LATEST ADDITIONS

Filed under
Posted: Dec 24, 2000 0 comments

In an effort to simplify the mess that the 500-channel TV universe has become, <A HREF="%20http://www.panasonic.com">Panasonic</A> announced last week the shipment of its new DirecTV-enabled HDTV receiver to retailers. In addition to receiving and decoding both DirectTV and DirecTV HD satellite transmissions, the TU-HDS20 is a DTV-ready multiple-format tuner capable of receiving all 18 ATSC digital television broadcast formats as well as current analog (NTSC) signals.

Filed under
Barry Willis Posted: Dec 24, 2000 0 comments

One of the most honored films in the history of the movie business, <I>Ben Hur</I>, will make its DVD debut this coming March, 42 years after its theatrical release. On December 18, <A HREF="http://www.warnerhomevideo.com/">Warner Home Video</A> announced a March 13 street date for the disc. The film has been digitally restored and has a new Dolby Digital 5.1 soundtrack. The suggested retail price will be $24.98.

Filed under
HT Staff Posted: Dec 21, 2000 0 comments
Improvement wrought by Sony and other manufacturers is bringing flatscreen monitors into territory they weren't originally intended to serve. First developed for commercial signage and public information display, flatscreen monitors---especially the type known as plasma display panels (PDPs)---have seen huge advances in contrast ratio and reduction of motion artifacts, to such an extent that they can be seriously considered by even hard-to-please home theater fans.
Filed under
HT Staff Posted: Dec 20, 2000 0 comments
Modular multichannel amplifiers solve plenty of problems for home theater fans: freeing floor space tops among them. An interesting new offering in this product category is the MDB1000 from Pennsylvania's Accusonic. A "Class H" amplifier weighing 60 lbs., the MDB1000 puts out 200 watts/8 ohms x 5 channels, ideal for almost all traditional surround sound systems.
Filed under
HT Staff Posted: Dec 20, 2000 0 comments
As former Chrysler chairman Lee Iococca used to say in the television ads, some companies lead and others follow. British manufacturer Meridian Audio Limited is one that has always lead in the effort to squeeze the most out of any given digital entertainment format.
Filed under
Posted: Dec 17, 2000 0 comments

In a deal said to be the first of its kind, online DVD rental service <A HREF="http://www.netflix.com/">NetFlix</A> has entered revenue-sharing agreements with Columbia Tristar and Warner Home Video. The agreement, announced December 7, will allow NetFlix to buy movies in larger quantities and at deeper discounts than previously. NetFlix is the first DVD Internet dealer to have a revenue sharing agreement with major motion picture distributors.

Filed under
Posted: Dec 17, 2000 0 comments

Last week, <A HREF="http://www.dishnetwork.com">EchoStar Communications</A> announced the availability of its optional 8VSB tuner cartridge, which enables customers who have the Dish Network Model 6000 satellite television receiver to receive off-air analog and digital broadcasts such as those in the High Definition Television (HDTV) format, where available. EC says that the cartridge is now available at participating Dish Network retailers for a introductory price of $100. After Jan. 1 the cartridge will be available for $149.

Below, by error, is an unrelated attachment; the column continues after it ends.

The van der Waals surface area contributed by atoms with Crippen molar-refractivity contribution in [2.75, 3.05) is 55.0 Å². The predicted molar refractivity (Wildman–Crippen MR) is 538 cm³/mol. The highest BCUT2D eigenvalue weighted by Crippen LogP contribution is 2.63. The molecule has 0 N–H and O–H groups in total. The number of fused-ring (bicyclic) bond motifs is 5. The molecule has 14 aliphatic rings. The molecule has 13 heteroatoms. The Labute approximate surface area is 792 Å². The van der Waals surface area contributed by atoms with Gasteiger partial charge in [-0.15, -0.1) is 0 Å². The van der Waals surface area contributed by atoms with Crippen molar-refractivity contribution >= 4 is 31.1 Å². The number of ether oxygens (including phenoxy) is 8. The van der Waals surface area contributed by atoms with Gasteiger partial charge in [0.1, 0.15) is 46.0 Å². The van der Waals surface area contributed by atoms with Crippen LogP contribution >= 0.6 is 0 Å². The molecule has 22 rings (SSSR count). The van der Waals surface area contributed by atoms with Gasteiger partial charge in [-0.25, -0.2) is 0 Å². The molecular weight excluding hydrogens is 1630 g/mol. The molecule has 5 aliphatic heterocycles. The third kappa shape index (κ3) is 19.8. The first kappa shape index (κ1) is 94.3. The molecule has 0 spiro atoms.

Filed under
Joe Leydon Posted: Dec 17, 2000 0 comments

R<I>osanna Arquette, Amanda Donohoe, Gina Gershon, Buck Henry, Salome Jens, Frank Langella, Andrew McCarthy, Elizabeth Perkins. Directed by Bruce Wagner. Aspect ratio: 1.85:1 (letterbox). Dolby Digital 5.1. 103 minutes. 1998. Sterling Home Entertainment 7325. NR. $24.95.</I>

Filed under
Jon Iverson Posted: Dec 17, 2000 0 comments

A new report released by analyst and consulting company <A HREF="http://www.ovum.com">Ovum</A> suggests that, as digital television opens new frontiers, competition between telecommunications giants and the TV industry will increase rapidly. Ovum also predicts that digital television connections will grow from 62 million in 2001 to 350 million in 2006, creating numerous opportunities for companies throughout the new media sector.

Filed under
Posted: Dec 17, 2000 0 comments

The film industry's yearlong pursuit of DVD hackers has hit a roadblock. On Thursday, December 14, the California Supreme Court issued an order that may result in the dismissal of charges against several defendants accused of promulgating a DVD decryption code known as DeCSS. Developed last year by a 16-year-old Norwegian computer hobbyist to allow DVDs to play on Linux-based PCs, the code also defeats copy prptection. CSS (copy scrambling system) is built into DVD movies and software to prevent illegal copying.

Pages

Share | |

X
Enter your Sound & Vision username.
Enter the password that accompanies your username.
Loading